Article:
Our power was quite low due to the lack of sun, speed and wind. Our boat speeds were low as well so we decided to turn on the engine for a couple of hours to recharge batteries and motor sail, bumping up boat speed a bit. By now it was dinner time, so we cooked up the fish with some quinoa and all enjoyed a large fish dinner with quite a bit left over for lunch today.

After dinner we decided to put out the pole for the genoa. The forecasts suggested the wind would build and we were sailing deep downwind to make a good course as it was. We got this all set up before dark and started into our nighttime watch routines.

Overnight the winds remained variable, but never really built. Occasionally there were some small storm cells with a few gusts and then low winds. Our speeds were low, but it was safe and comfortable sailing.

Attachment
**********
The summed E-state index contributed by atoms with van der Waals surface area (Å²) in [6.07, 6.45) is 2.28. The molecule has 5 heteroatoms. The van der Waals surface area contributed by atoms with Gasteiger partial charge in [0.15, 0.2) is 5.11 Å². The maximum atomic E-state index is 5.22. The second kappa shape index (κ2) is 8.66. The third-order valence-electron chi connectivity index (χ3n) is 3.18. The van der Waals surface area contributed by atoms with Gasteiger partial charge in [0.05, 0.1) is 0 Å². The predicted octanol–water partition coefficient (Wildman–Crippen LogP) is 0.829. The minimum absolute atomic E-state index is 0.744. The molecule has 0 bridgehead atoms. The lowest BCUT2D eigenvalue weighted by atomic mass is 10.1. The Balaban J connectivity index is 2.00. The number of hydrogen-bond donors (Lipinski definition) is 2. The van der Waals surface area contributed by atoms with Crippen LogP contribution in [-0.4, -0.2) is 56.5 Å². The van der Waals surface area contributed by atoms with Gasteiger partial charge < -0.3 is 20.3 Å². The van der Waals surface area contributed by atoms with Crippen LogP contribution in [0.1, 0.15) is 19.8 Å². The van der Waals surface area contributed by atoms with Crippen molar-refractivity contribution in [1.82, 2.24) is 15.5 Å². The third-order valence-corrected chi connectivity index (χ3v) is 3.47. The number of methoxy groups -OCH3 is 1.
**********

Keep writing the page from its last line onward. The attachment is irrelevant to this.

From early morning into daylight hours the point of sail has moved back up to a broad reach and our speeds are slightly improved. Today's challenge will be deciding how to finesse the sail configuration and point of sail. 15 min before log time, we shook out one reef from the main. We shall see what the day brings and if the winds build or not.

Jon put in the fishing line for his sunrise watch. Daxton came up soon thereafter and took over clearing the line of weed. He quickly got a bite. It was a smaller version of the fish we caught last night. He released that fish and put the line back in. At 0730 he had another fish strike and he landed a nice sized dorado. This one was a female; the other two previous catches were males. Daxton filleted this fish too, and now we have another fish meal next to the cold plate in the refrigerator. It seems our fishing mojo has (finally!) returned.